Fortnite has completely revolutionized the entire video game industry. With 350 million registered users, and a recent in-game Travis Scott “concert” watched live by almost 28 million people, Epic Games‘ franchise game Fortnite has crossed $1 billion in lifetime player spending on the App Store and Google Play, in just over two years after its release.
According to multiple sources, average revenue per download for Fortnite is approximately $7.70.
This huge milestone follows both Fortnite’s launch on Google Play in April and the virtual Travis Scott event, with these two factors contributing to player spending of $44.3m last month alone, up 90% from March and 25.3% year-over-year.
That’s according to new estimates published by respected analytics firm Sensor Tower, which reports that players in the United States accounted for $632.2m, or approximately 63% of total spend.
The UK ranked No.2 with player spending of $38.2m (3.8%), with Switzerland coming in at No.3 ($36.3m) with 3.6% of total spend.
To date, according to Sensor Tower estimates, Fortnite has generated more than 129m downloads on the App Store and Google Play, with the US coming in at No.1, accounting for 39.6% of the total (over 51m unique installs).
At No.2, the UK accounted for more than 8m downloads (6.3%) and France came in at No.3 with 5.7m downloads (4.4%).
The App Store has generated 125m installs, or 96.7% of the total.
“While Fortnite’s revenues on mobile had recently declined since its early highs, the battle royale title remains one of the world’s top performers on mobile, an impressive feat considering only App Store revenue was tracked up until last month,” reports Sensor Tower.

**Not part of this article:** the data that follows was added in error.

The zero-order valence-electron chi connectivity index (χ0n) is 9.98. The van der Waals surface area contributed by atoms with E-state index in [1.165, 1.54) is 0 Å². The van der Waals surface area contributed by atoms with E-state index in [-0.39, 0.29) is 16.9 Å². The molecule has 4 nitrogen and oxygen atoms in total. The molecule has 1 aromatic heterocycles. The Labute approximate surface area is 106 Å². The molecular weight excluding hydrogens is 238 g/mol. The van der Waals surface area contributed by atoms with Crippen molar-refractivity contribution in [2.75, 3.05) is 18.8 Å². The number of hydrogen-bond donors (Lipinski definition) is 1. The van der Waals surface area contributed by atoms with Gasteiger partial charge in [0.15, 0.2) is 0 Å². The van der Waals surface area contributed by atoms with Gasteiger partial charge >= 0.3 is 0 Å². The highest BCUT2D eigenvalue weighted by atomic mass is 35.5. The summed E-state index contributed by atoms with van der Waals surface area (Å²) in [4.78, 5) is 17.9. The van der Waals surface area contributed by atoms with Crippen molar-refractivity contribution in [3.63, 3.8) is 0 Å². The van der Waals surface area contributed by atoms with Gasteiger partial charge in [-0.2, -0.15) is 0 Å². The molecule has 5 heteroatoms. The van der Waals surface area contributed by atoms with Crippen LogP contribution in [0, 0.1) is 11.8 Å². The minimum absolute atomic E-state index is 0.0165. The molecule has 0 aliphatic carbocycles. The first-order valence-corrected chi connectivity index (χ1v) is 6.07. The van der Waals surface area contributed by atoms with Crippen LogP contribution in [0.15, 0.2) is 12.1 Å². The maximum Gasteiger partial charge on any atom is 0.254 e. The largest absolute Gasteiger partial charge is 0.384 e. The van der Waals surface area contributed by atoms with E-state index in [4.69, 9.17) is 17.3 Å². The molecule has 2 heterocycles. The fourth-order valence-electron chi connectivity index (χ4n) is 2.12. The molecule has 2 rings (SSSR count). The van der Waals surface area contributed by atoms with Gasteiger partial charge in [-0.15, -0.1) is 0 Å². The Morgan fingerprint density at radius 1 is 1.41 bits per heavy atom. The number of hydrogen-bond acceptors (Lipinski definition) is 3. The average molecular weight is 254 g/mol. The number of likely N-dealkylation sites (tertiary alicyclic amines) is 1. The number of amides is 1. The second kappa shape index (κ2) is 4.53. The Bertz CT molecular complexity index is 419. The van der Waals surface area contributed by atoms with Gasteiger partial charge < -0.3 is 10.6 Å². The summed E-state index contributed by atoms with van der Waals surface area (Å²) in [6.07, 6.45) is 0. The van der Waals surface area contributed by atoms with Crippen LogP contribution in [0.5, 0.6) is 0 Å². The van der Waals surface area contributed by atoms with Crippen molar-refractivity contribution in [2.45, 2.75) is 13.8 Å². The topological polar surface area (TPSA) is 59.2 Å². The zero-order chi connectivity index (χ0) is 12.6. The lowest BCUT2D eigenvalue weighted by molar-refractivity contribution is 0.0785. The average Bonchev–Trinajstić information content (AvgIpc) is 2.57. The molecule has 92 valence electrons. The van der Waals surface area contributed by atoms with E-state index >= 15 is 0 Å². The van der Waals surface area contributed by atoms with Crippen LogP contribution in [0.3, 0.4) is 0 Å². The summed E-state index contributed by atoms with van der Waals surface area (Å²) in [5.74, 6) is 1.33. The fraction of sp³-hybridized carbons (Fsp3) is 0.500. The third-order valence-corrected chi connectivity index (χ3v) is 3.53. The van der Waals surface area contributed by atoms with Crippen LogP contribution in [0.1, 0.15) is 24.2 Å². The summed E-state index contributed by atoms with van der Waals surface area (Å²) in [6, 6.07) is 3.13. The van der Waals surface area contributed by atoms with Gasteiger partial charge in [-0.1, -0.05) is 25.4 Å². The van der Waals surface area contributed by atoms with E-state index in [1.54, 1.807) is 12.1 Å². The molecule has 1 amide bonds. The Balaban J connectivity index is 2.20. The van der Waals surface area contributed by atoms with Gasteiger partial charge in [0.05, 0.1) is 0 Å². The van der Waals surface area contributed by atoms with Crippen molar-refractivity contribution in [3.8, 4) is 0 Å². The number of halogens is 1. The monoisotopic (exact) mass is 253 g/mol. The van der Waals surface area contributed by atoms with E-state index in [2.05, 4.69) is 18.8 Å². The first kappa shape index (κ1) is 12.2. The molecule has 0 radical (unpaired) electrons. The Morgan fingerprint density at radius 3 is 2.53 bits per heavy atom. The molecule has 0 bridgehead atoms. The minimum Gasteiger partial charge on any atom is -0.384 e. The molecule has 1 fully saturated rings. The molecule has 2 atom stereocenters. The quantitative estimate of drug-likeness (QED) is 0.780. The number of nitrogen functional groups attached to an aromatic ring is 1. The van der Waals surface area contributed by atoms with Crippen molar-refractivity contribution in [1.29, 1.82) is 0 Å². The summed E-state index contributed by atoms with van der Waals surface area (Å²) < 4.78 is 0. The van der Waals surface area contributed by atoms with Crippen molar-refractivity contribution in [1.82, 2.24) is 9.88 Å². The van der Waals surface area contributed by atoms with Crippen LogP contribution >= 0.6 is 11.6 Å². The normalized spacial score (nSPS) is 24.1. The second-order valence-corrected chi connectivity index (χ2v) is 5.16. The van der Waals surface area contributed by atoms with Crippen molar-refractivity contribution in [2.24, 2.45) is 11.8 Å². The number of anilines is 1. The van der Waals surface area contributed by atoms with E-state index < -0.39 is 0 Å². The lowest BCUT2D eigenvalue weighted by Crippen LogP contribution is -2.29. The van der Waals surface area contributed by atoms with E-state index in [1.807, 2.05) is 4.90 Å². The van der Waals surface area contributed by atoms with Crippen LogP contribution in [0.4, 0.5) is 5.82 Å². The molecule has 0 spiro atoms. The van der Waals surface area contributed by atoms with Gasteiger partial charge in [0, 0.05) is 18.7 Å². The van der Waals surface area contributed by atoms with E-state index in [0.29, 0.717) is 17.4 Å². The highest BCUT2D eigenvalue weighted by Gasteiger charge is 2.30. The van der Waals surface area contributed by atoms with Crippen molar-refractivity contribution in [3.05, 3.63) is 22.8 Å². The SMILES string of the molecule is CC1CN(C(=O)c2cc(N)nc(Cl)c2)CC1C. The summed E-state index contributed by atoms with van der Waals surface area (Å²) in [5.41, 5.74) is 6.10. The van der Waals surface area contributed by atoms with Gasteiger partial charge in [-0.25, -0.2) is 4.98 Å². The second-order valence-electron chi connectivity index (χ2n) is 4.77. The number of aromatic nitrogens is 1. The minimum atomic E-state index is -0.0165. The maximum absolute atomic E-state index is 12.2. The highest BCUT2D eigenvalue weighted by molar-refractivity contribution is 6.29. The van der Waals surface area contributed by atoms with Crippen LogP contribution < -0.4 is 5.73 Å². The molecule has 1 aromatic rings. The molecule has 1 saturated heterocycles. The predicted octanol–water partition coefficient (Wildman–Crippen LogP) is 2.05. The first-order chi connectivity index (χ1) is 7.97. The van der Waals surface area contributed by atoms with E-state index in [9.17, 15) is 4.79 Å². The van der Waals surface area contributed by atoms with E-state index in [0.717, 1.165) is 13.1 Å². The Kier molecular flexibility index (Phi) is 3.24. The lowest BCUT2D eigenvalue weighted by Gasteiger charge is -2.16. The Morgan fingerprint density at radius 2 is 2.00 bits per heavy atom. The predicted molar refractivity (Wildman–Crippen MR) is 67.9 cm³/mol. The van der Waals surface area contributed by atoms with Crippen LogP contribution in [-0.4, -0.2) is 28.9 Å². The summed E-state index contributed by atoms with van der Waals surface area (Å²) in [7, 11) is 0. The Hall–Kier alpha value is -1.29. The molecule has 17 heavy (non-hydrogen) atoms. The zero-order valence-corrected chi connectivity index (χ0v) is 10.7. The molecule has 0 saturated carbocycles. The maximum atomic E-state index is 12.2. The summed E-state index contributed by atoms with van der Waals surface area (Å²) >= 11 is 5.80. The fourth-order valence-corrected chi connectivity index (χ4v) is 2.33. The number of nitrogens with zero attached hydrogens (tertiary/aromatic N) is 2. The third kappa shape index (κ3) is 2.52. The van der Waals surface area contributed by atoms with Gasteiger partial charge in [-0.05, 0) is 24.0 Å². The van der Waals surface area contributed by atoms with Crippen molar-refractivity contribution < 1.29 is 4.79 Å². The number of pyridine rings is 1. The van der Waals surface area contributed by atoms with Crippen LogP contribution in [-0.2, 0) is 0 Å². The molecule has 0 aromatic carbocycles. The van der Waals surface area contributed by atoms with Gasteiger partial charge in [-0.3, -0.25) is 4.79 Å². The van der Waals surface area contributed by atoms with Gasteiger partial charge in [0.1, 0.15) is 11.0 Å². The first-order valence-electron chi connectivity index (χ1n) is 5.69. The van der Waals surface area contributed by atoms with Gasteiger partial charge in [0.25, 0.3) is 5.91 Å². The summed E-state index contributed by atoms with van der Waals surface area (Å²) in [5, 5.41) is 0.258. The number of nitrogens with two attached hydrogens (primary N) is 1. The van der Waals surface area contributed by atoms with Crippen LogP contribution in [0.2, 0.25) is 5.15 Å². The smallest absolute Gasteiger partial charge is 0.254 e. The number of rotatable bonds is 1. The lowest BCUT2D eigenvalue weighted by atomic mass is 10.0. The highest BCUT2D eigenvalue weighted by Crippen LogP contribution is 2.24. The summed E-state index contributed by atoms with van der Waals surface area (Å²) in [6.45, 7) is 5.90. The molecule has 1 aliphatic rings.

“Fortnite has left an indelible mark on the mobile gaming landscape – it rewrote the script on what’s possible on mobile and with cross-platform gaming, the battle pass system is increasingly being mimicked by other publishers, and its events such as the Astronomical concert offer a glimpse at how games can be used to bring people together on a massive scale in virtual worlds … With the launch of the Party Royale mode, in which weapons and crafting are not enabled, Fortnite is once again forging a path forward for others to follow.”
Last week, the music trade journal Music Business World spotted that Sony Music was hiring for a number of roles in Los Angeles, “dedicated to reimagining music through immersive media”.
Interestingly, these positions included specialists in working with Epic’s Unreal Engine.
Yesterday, we reported that Epic Games has just released a tech demo of its upcoming Unreal Engine 5, and says it will upgrade Fortnite to become a UE5 game in mid-2021.
Following the success of Travis Scott’s Astronomical Fortnite show in April, Fortnite hosted live sets on its virtual main stage over the weekend from Dillon Francis, Steve Aoki and deadmau5.
Fortnite’s latest virtual concerts follow last year’s in-game Marshmello set, which saw the bemasked DJ/producer played live to over 10 million people.